Although making the bed is a task that takes two minutes, it can have monumental effects on the feel of your home and also on how you feel when you get home each day. I learned this very early in my life because of my Mother, an entrepreneur of a major cleaning company! She never let me or my brother leave in the morning without doing this step first.  

2. They Wash Clothes More Often

People whose home is always clean,  wash clothes regularly. They do not leave clothes to wash on the weekend, but instead, they wash as soon as they have enough clothes for a load.  Yes, this is true, it is better to just get them done with a load at a time rather than saving a few loads for the end of the week!  Don’t we all just want to relax on our weekend?  

Click here to get laundry detergent and save yourself from having to run to the store!

3. They Keep Papers in The Right Place

These people keep their papers organized and controlled. They separate them based on whether they will be recycled or stored in the proper folder for future reference. If those papers just get stacked up in a junk pile, then you put more work for yourself.  (..and no one needs that!)

4. They Clean the Refrigerator

They clean the refrigerator often. Dirt and clutter can accumulate in the refrigerator in the form of spoiled food or spillage. And sometimes, your refrigerator could need urgent cleaning without you knowing it (such as meat juices draining and spilling at the bottom of your fridge).

5. They Put Shoes and Coats In The Right Place

They make sure that shoes are not just thrown around the house. And the same goes for coats. A simple tip is to take off your shoes when you get home and put them in the closet. Make sure that you enforce this as a rule as well with your coats.

6. They Make Sure Dishes Are Washed After Use

People with always clean homes never leave dirty dishes in the sink and they do not allow the kids to do so either. A good tip is to get rid of the dirty dishes before going to sleep. This will give you fewer dishes that need to be cleaned in the morning after breakfast. My mother always taught me that it’s best to wake up in the morning without a chore first thing!  It helps you feel less stressed and more “put together.”

7. They Store Things After Use

These people also make sure to put all objects where they belong. Putting things back from where they were taken ensures that everyone will know where to look for things and keep the house clean and tidy.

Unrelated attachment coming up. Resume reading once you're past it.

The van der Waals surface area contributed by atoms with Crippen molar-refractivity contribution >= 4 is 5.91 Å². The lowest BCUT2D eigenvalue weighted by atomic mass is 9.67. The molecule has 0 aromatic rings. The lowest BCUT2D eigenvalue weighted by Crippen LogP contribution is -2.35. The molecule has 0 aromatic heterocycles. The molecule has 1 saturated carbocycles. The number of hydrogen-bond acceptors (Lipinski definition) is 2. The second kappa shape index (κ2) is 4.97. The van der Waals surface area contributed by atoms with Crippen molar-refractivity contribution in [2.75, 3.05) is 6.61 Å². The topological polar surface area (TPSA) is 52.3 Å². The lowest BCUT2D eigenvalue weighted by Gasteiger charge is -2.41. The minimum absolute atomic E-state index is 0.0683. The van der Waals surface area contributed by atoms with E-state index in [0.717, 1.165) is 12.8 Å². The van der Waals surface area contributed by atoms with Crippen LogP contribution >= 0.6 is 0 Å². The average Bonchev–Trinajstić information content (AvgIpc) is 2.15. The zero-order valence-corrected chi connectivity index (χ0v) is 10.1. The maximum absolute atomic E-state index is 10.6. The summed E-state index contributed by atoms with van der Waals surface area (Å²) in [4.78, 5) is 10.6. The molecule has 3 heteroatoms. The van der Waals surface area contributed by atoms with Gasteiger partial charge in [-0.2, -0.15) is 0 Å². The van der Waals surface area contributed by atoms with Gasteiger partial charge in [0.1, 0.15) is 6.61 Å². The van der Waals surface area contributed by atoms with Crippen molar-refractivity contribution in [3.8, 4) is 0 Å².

8. They Dust & Vacuum Regularly

They vacuum daily or as often as they can. If you dust and vacuum the house weekly, your house will be cleaner and you’ll save time since you won’t have to do a huge cleaning every month or two. Things will stay presentable for longer.

Keeping the home clean and organized can feel pretty overwhelming, but thankfully, there are great ways to make this easier. Especially when you’re building daily and weekly habits that will cut down on cleaning time!

These are my top 8, and they work every time.  Being more organized helps all of us stay organized and on top of things, Like they say, Time is money!

What are things you do that help you stay more organized?

 

Simple Tips to Declutter Your Home

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Before you dive right in, figure out what your decluttering goal is. Do you merely want to get rid of visible mess, or do you want to create entirely new household organizational systems to use going forward? Knowing what your end goal is can help you prioritize tasks and figure out your next steps are.

Another trick to kickstart your decluttering? Start with what you feel is the easiest room first. For example, if you know you need to do an overhaul of your entire wardrobe, don’t tackle your bedroom and closet first. If you begin with a simpler decluttering job — say, cleaning out and reorganizing your spice rack or that beautiful junk drawer— it can empower and motivate you to tackle bigger decluttering projects.

The Best Way to Tackle a Cluttered Room

As you get ready to start the decluttering process, it helps to have a system in place that you can use as you clean and reorganize. One super simple, straightforward option is the “Four-Box Method” — using four boxes or storage bins, you can streamline your decluttering job. Here’s a breakdown of how just four boxes can make tackling a cluttered room a breeze.

Box 1: Trash

The first box will be your designated trash dump. Any items you want to get rid of that aren’t worth donating or selling go here.